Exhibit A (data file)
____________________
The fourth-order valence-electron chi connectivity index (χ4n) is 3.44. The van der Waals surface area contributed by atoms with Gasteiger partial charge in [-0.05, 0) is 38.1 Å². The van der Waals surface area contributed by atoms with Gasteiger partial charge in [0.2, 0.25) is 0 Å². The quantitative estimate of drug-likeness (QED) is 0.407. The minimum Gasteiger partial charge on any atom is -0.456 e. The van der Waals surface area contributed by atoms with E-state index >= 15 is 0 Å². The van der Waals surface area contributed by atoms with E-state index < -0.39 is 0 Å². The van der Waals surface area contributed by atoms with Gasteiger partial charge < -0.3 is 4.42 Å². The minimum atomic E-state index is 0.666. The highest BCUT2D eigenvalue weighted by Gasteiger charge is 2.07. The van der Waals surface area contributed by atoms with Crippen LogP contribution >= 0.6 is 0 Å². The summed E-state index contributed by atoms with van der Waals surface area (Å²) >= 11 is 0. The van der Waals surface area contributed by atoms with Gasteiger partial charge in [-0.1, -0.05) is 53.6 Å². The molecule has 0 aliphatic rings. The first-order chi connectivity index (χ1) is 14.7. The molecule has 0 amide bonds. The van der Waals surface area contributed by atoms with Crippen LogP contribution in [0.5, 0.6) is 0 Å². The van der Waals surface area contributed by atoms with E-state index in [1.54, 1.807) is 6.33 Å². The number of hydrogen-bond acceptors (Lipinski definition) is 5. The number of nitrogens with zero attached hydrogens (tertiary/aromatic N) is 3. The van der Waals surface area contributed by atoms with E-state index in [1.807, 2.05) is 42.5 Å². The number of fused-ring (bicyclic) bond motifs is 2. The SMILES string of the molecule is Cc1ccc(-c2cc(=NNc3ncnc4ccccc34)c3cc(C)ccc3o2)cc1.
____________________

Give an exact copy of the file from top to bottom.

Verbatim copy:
The fourth-order valence-electron chi connectivity index (χ4n) is 3.44. The van der Waals surface area contributed by atoms with Gasteiger partial charge in [-0.05, 0) is 38.1 Å². The van der Waals surface area contributed by atoms with Gasteiger partial charge in [0.2, 0.25) is 0 Å². The quantitative estimate of drug-likeness (QED) is 0.407. The minimum Gasteiger partial charge on any atom is -0.456 e. The van der Waals surface area contributed by atoms with E-state index >= 15 is 0 Å². The van der Waals surface area contributed by atoms with E-state index < -0.39 is 0 Å². The van der Waals surface area contributed by atoms with Gasteiger partial charge < -0.3 is 4.42 Å². The minimum atomic E-state index is 0.666. The highest BCUT2D eigenvalue weighted by Gasteiger charge is 2.07. The van der Waals surface area contributed by atoms with Crippen LogP contribution >= 0.6 is 0 Å². The summed E-state index contributed by atoms with van der Waals surface area (Å²) >= 11 is 0. The van der Waals surface area contributed by atoms with Gasteiger partial charge in [-0.1, -0.05) is 53.6 Å². The molecule has 0 aliphatic rings. The first-order chi connectivity index (χ1) is 14.7. The molecule has 0 amide bonds. The van der Waals surface area contributed by atoms with Crippen LogP contribution in [0.5, 0.6) is 0 Å². The van der Waals surface area contributed by atoms with E-state index in [1.54, 1.807) is 6.33 Å². The number of hydrogen-bond acceptors (Lipinski definition) is 5. The number of nitrogens with zero attached hydrogens (tertiary/aromatic N) is 3. The van der Waals surface area contributed by atoms with E-state index in [1.807, 2.05) is 42.5 Å². The number of fused-ring (bicyclic) bond motifs is 2. The SMILES string of the molecule is Cc1ccc(-c2cc(=NNc3ncnc4ccccc34)c3cc(C)ccc3o2)cc1.